"Electricity is actually made up of extremely tiny particles called electrons, that you cannot see with the naked eye unless you have been drinking."

  6. #26
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    Oct 2006
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    Quote Originally Posted by bigduvid View Post

    I am understanding a fault to the neutral. The neutral is bonded to the EGC in the house main panel. If there is no panel in the garage why is it required to be bonded in the garage. If there is a fault to the neutral or to the ground rod, the circuit will trip [breaker or fuse].
    See, thats a problem, you can't extend an ungrounded circuit. Even if GFCI protected, so the inspector was wrong in telling you he would accept this. I believe you are lacking some general electrical knowledge in area 250 of the NEC....



    This is what you are trying to accomplish!
    Last edited by stickboy1375; 07-10-12 at 07:17 AM.
    "Electricity is actually made up of extremely tiny particles called electrons, that you cannot see with the naked eye unless you have been drinking."

  7. #27
    Join Date
    Dec 2004
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    Fort Collins, CO NEC: 2014
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    15,380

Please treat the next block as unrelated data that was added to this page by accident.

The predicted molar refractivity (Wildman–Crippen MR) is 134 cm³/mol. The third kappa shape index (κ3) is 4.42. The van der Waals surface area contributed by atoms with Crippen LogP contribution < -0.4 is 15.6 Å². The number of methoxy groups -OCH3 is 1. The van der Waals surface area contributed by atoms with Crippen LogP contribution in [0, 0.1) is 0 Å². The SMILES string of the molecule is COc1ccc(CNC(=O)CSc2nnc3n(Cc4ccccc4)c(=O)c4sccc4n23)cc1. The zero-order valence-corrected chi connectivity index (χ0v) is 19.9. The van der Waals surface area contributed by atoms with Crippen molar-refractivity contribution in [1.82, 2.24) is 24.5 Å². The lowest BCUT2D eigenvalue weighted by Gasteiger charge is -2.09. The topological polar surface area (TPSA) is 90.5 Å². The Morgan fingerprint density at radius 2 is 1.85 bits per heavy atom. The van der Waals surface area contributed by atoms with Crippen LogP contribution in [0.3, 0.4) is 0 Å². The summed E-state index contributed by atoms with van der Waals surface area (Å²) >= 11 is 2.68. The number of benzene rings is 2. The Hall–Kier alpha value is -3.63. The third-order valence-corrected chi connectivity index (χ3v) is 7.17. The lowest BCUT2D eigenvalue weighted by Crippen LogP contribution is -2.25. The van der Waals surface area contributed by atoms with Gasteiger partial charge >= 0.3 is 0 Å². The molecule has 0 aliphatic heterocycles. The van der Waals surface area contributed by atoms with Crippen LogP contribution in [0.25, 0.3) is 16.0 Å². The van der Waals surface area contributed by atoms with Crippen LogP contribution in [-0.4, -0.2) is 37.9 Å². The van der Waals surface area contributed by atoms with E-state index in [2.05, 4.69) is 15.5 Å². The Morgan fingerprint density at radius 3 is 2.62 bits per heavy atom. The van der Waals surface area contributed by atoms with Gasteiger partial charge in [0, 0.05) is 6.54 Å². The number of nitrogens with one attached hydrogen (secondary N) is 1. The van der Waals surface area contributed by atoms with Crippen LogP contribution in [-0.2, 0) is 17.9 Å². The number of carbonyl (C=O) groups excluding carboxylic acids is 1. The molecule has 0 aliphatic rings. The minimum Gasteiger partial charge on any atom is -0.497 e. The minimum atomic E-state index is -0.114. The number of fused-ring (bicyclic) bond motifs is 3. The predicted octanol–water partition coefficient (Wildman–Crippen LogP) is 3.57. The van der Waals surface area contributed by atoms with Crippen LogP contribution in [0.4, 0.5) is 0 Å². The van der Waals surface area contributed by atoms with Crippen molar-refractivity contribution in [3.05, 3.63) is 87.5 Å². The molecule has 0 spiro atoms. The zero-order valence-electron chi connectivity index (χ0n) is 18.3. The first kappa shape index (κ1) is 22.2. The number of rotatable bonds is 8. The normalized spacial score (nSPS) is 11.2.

Quote Originally Posted by bigduvid View Post

    Going to the garage are the leg of the three way, a hot and a neutral.

    I am replacing these three wires with a Triplex.



    If you are replacing the conductors, then you have to bring them to current code.

    In this case, I think the inspector is right to require the neutral to be insulated. 225.4.

    I don't see where an outdoor branch circuit neutral is specifically permitted to be bare. So, to get what you need done, you need three insulated conductors and a bare equipment grounding conductor.

    I don't understand how you were intending to give the garage a neutral and a fault clearing path without using the neutral for both (bonding them); this would be a violation of 250.142(B).

    Disregard the Grounding Electrode System, for a single branch circuit (assuming the hot and the switchleg are on the same circuit, you do not have to use it. I originally assumed the triplex was serving a panel.

    Note that a neutral cannot serve two circuits (200.4), so if your hot and switchleg are on different circuits you would suddenly need a second neutral and also have to tie the Grounding Electrode System at the garage to the EGC of the garage.